By on June 13, 2013

Opel Corsa assembly - picture courtesy static.guim.co.uk

Opel workers, managers, German politicians and TTAC  have been heard complaining that Opel is being kept out of interesting growth markets and pretty much forced to suffer in Europe. The perennial nags are being thrown a bone: GM “will build a small number of its Opel Corsa hatchbacks in Belarus from next year as its European brand seeks to diversify outside its core market,” Reuters says.

7,000 cars in the first full year of production, for sale in Russia, Belarus and Kazakhstan. That would be about a week’s word of a medium sized car plant, but it’s a start.

The Corsas come in parts anyway, and are assembled locally to circumvent import duties.

Get the latest TTAC e-Newsletter!

3 Comments on “Hooray! Opel Ventures To Foreign Growth Markets!...”


  • avatar

    Opel should have no fear, look how well GM handled Saab. (Saab as a luxury brand in Europe? We don’t need that. We have Cadillac. Europeans will love Cadillac.)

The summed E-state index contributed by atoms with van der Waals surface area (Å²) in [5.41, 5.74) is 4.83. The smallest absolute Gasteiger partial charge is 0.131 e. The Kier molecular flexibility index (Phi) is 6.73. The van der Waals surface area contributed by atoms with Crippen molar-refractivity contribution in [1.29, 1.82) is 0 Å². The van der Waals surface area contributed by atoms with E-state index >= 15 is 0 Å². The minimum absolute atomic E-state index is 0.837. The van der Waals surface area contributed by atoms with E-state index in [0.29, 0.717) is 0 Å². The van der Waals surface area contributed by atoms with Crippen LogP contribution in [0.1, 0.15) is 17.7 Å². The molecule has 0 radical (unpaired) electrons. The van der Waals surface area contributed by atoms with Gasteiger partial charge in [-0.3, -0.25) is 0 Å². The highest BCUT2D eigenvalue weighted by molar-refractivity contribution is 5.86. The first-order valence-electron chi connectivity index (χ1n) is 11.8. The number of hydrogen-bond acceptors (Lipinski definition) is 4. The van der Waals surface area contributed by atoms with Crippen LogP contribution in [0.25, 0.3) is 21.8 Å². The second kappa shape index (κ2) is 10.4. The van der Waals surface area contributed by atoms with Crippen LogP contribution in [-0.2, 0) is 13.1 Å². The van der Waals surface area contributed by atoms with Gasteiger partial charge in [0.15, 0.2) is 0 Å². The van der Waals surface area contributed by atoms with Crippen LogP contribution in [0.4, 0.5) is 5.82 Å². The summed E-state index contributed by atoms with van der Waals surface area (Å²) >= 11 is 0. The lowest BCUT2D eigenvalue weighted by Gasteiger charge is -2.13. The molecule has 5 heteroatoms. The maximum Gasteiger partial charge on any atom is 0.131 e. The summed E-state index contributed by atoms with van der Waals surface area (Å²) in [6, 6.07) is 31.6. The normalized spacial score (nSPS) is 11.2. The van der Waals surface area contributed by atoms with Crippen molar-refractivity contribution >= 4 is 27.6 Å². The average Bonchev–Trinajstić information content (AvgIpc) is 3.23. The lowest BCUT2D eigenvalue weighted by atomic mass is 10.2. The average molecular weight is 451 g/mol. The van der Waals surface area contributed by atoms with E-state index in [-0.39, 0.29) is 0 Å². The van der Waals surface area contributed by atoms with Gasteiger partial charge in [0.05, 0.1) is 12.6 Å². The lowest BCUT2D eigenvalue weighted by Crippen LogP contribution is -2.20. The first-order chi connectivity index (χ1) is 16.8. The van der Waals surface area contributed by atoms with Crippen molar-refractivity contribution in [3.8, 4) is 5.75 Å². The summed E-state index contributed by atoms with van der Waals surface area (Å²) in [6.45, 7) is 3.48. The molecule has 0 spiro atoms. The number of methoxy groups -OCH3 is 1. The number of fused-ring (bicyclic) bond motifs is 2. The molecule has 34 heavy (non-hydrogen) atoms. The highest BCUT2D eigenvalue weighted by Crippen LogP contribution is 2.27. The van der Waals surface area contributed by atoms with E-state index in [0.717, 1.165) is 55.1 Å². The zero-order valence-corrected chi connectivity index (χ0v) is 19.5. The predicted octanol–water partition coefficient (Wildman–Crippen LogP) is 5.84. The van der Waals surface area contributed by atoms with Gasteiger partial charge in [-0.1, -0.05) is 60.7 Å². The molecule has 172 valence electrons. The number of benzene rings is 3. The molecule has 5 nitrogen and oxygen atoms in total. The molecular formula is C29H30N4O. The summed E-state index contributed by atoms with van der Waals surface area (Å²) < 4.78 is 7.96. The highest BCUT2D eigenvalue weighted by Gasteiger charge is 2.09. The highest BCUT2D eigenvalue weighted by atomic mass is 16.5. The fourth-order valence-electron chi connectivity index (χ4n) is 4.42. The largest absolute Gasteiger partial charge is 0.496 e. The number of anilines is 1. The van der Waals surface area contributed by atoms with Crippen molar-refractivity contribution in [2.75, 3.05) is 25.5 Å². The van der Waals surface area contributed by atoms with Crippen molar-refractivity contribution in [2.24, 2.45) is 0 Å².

/end of sarcasm

  • avatar
    Lorenzo

    SAAB is maybe the wrong example to make that point. It had always been a small niche automaker and wasn’t owned by GM for that long, compared to Opel. I still think the German factories could have built Buicks and sold them in Europe with the higher transaction prices needed to at least break even. Proctor and Gamble actually sells products in Europe formerly sold here, like Dash detergent. Maybe Oldsmobile and Pontiac models would have worked there, built in Opel plants alongside Opel models.

  • avatar
    Big Al from Oz

    Australia a large growth market?

    Opel coming here recently might have more to do with GM Detroit winding back GMH Australia.


Back to TopLeave a Reply

You must be logged in to post a comment.

Subscribe without commenting

Recent Comments

New Car Research

Get a Free Dealer Quote

Staff

  • Authors

  • Brendan McAleer, Canada
  • Marcelo De Vasconcellos, Brazil
  • Matthias Gasnier, Australia
  • W. Christian 'Mental' Ward, Abu Dhabi
  • Mark Stevenson, Canada
  • Faisal Ali Khan, India